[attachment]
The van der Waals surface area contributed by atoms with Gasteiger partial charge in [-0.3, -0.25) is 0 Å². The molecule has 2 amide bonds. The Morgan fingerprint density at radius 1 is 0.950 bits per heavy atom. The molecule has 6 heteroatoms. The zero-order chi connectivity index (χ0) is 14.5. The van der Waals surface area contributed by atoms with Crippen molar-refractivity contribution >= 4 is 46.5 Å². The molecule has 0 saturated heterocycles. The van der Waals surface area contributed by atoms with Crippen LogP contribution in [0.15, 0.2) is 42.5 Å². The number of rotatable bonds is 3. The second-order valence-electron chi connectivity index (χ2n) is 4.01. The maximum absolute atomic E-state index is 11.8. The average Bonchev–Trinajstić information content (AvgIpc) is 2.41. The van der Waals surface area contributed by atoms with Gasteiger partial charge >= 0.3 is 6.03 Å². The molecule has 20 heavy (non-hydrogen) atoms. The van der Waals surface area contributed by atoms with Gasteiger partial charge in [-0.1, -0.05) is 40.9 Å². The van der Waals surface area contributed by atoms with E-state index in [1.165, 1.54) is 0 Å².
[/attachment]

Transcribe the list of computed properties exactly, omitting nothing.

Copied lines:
The van der Waals surface area contributed by atoms with Gasteiger partial charge in [-0.3, -0.25) is 0 Å². The molecule has 2 amide bonds. The Morgan fingerprint density at radius 1 is 0.950 bits per heavy atom. The molecule has 6 heteroatoms. The zero-order chi connectivity index (χ0) is 14.5. The van der Waals surface area contributed by atoms with Crippen molar-refractivity contribution >= 4 is 46.5 Å². The molecule has 0 saturated heterocycles. The van der Waals surface area contributed by atoms with Crippen LogP contribution in [0.15, 0.2) is 42.5 Å². The number of rotatable bonds is 3. The second-order valence-electron chi connectivity index (χ2n) is 4.01. The maximum absolute atomic E-state index is 11.8. The average Bonchev–Trinajstić information content (AvgIpc) is 2.41. The van der Waals surface area contributed by atoms with Gasteiger partial charge >= 0.3 is 6.03 Å². The molecule has 20 heavy (non-hydrogen) atoms. The van der Waals surface area contributed by atoms with Gasteiger partial charge in [-0.1, -0.05) is 40.9 Å². The van der Waals surface area contributed by atoms with E-state index in [1.165, 1.54) is 0 Å².